I recently decided to completely overhaul my email and passwords to all major sites after getting tired of the relentless spam I received to the account I have had for the past 20 years or so. Additionally my email and (admittedly very old) passwords showed up on Have I Been Pwned? so I thought it was time for a clean break. This is no small undertaking as you can probably imagine but the first step is to sort out your email account. Most importantly though, you still need to be able to receive email to your old address and in some cases, still be able to send from the old account.
Of course you can just add your old address as a secondary email account so you still receive email to that address but I wanted to use the old account as a filter to the hundreds of sites who insist on sending me crap every day which I don’t especially want to read.
Anyway, in my case, I want to create a new email address (mailbox) as a primary address and have a secondary mailbox for my old email address plus another for my business email address. I also wanted to be able to send from these accounts as though they were my primary email if I wanted to. Please note, by secondary mailbox, I am in effect talking about a shared mailbox for which you will have exclusive access to receive and send mail. A secondary mailbox requires no further licence.
IMPORTANT: Backup your current inbox to a PST file. You can do this by selecting File | Options | Advanced | Export button | Export to a file | Next | Outlook Data File (pst). Ensure you select the correct Inbox from here and click Next. Enter a path for the PST file and click Finish.
In the Microsoft 365 admin center go to Settings > Domain. Ensure the new domain you need is in a healthy state. If not, click on the domain and follow the instructions to make sure it is healthy before proceeding further.
Open up the Exchange admin center and go to dashboard | recipients | shared. Click the ‘+ ‘ sign as below
This will open up the New shared mailbox dialogue. Add your name and your NEW email here. Click the + sign at the bottom and add yourself as a user with permission on the mailbox
Go to dashboard | recipients | mailboxes and select Convert to shared mailbox on the right hand pane.
Click on the shared heading at the top to return to the list of shared mailboxes. Select your NEW mailbox and select Convert to regular mailbox on the right pane.
Open the shared mailbox(es) dialogue by double-clicking on it/them. Click email address. Ensure your new email address doesn’t appear in the list here. The mail address under SMTP is your default address for that mailbox.
Click mailboxes in the toolbar at the top and ensure your new email address is listed there. Sometimes there is a short wait for the mailbox to appear.
Ensure Outlook is closed. Open the mail applet in Control Panel and add your new email address here. After it has resolved and appears in the applet, click Set as Default. I found that I had to actually remove the old email account and re-add it but you may have a different experience here.
Open Outlook and you should see your new account. Click File | Add Account and add your (now secondary) mailboxes to Outlook. Assuming you have given these appropriate permissions in Exchange admin center, you should now be able to add the address of this/these extra shared mailbox(es) in the From field of Outlook and send as that account if you wish. You new account should now default. To be sure you can go back to Microsoft 365 admin center | Settings | Domains and ensure your preferred new email account is set as default there if it isn’t already.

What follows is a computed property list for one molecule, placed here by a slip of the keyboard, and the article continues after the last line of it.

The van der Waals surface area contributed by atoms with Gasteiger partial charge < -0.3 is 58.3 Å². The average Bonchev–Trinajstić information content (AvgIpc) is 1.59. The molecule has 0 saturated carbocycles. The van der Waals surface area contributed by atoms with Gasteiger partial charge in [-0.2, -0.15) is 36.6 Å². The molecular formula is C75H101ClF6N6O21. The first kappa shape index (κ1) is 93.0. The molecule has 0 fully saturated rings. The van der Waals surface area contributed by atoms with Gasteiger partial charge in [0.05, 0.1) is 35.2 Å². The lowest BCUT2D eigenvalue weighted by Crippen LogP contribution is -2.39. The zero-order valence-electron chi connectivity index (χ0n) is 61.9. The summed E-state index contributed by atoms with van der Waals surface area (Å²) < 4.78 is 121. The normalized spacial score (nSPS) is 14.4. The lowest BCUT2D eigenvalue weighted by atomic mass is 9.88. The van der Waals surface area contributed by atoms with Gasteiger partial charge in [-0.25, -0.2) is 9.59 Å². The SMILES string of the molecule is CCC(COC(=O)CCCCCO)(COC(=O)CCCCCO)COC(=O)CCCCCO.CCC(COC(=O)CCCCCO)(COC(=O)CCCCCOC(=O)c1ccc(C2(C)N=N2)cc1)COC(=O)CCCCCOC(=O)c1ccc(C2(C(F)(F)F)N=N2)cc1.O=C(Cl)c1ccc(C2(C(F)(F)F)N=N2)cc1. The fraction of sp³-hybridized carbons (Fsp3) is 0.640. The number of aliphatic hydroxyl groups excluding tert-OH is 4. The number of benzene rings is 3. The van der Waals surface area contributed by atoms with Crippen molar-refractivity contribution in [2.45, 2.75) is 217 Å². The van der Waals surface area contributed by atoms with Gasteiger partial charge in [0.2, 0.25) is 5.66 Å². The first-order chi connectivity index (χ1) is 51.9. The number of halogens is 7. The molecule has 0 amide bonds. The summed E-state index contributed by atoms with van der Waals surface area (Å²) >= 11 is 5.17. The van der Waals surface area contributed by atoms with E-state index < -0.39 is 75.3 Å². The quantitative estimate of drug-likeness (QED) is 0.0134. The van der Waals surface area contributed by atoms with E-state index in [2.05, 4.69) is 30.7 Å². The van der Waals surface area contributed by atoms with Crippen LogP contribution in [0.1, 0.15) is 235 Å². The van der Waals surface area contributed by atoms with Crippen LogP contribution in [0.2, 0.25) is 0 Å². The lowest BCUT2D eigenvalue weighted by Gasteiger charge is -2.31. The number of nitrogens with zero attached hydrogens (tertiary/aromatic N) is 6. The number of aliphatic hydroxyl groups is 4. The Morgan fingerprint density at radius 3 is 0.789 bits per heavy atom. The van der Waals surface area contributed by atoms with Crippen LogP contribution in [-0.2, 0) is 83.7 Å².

Just a really short post on an issue I saw a little while back which I’ve been meaning to get round to documenting.
Whilst working on VM optimization project, I booted up one of my VMs for testing and received the above message during the OOBE stage. The reason for this is because I disabled one of the scheduled tasks which I thought looked fairly innocuous, CloudExperienceHost. Turns out this is important to leave enabled, even if you don’t want your VMs connecting to the cloud as the Out of Box Experience uses it. Specifically, the task can be found under:
Arguably there are newer and more fancy ways to do this in recent iterations of SCCM. If you wish to set up a standard internet facing SCCM environment or just an SSL secured environment this is the old skool way.
CREATE SCCM CERTIFICATES
Open CA | Right-Click Cert Templates > Manage
Right-Click Web Server template > Duplicate template
Open new duplicate template : a Request Handling tab: Check ‘Allow private key to be exported’ b General tab : Change name to “ConfigMgr IIS Cert”, validity 5 years c Subject name : default (‘supply in the request’ should be checked) d Security tab : remove the ‘Enroll’ permission from Domain Admins and Enterprise Admins, add your SCCM_Site_Servers group and add Enroll and read permission to this group | Click OK
Open new duplicate template : a Compatibility tab: keep defaults (ensure Windows Server 2003) b General tab : Change name to “ConfigMgr DP Cert”, validity 5 years c Security tab : Add your SCCM_Site_Servers group and add Enroll and read permission to this group | Click OK. Remove ‘Enroll’ for Enterprise Admins. On Request Handling tab, select Allow private key to be exported